|Site Name:||Mount Kembla Mine|
|Address:||Harry Graham Drive Mt Kembla Heights|
|GPS Coordinates:||HSL 205 metres H 299601 E 618774|
|Site Access:||Site in public access.|
After Pioneer Kerosene
Mt Kembla colliery, set on the Illawarra escarpment in the village of Mount Kembla, opened in 1883. The development of the colliery followed the demise of the Pioneer Kerosene Works formed in 1865.
The New Mine and Coal Transport
In 1877 moves were made to establish a major coal mine at Mount Kembla and build a railway from the mine to a bay at Five Islands (Port Kembla) where a jetty, capable of berthing ocean going vessels, was to be built. The State Government granted authority for the company to construct the jetty and the railway line from the mine, with both being placed in service in February 1883. When the State Government built the eastern breakwater to form the new Port Kembla harbour in about 1900, it resumed the Mount Kembla jetty and portion of the railway line, and then leased them back to the Mount Kembla colliery.
In 1902 an explosion occurred in the mine, and was subsequently determined to have been the result of a gas and coal dust explosion triggered by the use of naked lights in the mine. The explosion resulted in the loss of 96 men and boys (including two men who lost their lives in rescue attempts), devastating the village and leaving many widows and children. This explosion remains today as the greatest ever loss of life in an industrial accident in Australia, and is described in detail here.
Ironically the explosion occurred on the day an arbitration hearing into the mine’s safety was being held in Wollongong. The formal inquiry into the explosion found that the explosion was caused by ”.. an explosion of fire damp ignited by naked lights in use in the mine and accelerated by a series of coal dust explosions…”. Evidence was presented that the existence of gas in the mine had been known before the disaster. The use of naked lights in the mine was not abandoned until the 1940s.
The mine itself was quite modern, with the mining practices and plant and in 1903 installing the most up-to-date electrical supply plant. This enabled the main haulage rope roads, the engine house, workshops, offices and all the outbuildings at the mouth of the tunnel to be fitted out with lighting which at night was said to present ‘’..a brilliant aspect’’. This steam powered, electric generating plant located on the surface provided both 2200Volt and 250Volt alternating current electric power for both underground and surface plant.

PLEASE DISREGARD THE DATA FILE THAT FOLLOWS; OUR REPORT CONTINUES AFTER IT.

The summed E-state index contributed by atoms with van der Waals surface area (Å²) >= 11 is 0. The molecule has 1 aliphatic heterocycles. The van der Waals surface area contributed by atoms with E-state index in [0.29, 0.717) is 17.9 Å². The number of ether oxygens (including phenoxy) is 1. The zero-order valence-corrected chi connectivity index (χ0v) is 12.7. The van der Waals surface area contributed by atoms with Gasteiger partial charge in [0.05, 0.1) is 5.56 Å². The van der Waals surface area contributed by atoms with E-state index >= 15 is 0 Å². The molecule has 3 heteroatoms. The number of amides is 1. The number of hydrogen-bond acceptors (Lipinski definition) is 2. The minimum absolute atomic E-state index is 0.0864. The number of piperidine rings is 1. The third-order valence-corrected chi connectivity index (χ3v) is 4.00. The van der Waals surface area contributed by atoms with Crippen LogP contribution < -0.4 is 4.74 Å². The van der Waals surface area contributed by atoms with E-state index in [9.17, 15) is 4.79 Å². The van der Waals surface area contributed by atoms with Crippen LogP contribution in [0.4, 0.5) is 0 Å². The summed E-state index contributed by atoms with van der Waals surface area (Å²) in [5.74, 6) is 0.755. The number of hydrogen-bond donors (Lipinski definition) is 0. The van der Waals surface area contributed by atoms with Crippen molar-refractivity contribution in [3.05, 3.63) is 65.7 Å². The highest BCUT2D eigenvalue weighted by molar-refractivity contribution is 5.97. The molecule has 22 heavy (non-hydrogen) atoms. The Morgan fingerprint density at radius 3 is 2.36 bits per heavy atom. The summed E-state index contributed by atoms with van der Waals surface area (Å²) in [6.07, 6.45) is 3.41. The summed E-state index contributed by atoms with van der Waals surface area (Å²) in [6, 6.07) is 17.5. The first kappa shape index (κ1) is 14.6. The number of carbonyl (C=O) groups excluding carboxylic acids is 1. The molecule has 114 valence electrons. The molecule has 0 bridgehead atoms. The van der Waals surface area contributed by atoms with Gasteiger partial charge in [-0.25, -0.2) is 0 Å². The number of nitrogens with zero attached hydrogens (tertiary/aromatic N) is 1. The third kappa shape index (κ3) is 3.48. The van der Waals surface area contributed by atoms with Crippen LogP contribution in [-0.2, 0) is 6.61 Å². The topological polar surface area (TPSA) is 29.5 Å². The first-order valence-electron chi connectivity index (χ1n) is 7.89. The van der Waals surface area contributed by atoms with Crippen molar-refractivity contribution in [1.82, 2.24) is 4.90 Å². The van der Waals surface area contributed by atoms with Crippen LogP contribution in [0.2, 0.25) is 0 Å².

Miners lived in nearby townships. It was not uncommon for miners to live near the mine (in small huts or baches) during the work week, and return home for the weekend.
Bord and Pillar to Longwall
The No1 Bulli Seam was mined using the Welsh Bord and Bord and Pillar systems of mining. A thinning of the Bulli Seam in the southern area of the mine leases led to the adoption of the longwall advancing method of mining in that area.
Coal from within the mine was delivered to the surface in small skips by endless rope haulage to be weighed, dumped and screened before being loaded in to wide gauge rail wagons and lowered down an incline to rail sidings. The gravity powered incline haulage was manually operated, hauling an empty wagon to the pit top as it lowered a full wagon to the rail sidings at the bottom for further haulage by steam locomotive.
The haulage system was controlled by a brakeman who operated brakes on the dual winch arrangement which raised and lowered wagons in a system which required no motive power to transport the coal. This system is shown here. Another operator switched rail points as required. The diagram and description are the work of Fred Kirkwood, a former Mt Kembla miner and active in documenting the history of the mine and village.
Australian Iron and Steel Take Over
The colliery and the railway line were acquired by Australian Iron and Steel (AIS) in 1946. The contract system of mining employing coal skips and pit ponies endured at the mine until 1968 when an unsuccessful attempt to adopt a mechanised system of mining led to the mine closing in 1970, ending 87 years of operation and the production of over 14 million tons of coal. The railway from the mine continued to operate following the change of ownership in 1946 and remains in service to this day. Initially it was used to haul coal to the AIS Port Kembla Steelworks from the now closed Nebo and Kemira collieries. At the present time it is used to deliver coal from the Dendrobium colliery to the Port Kembla Harbour and the BlueScope Steel steelworks as required.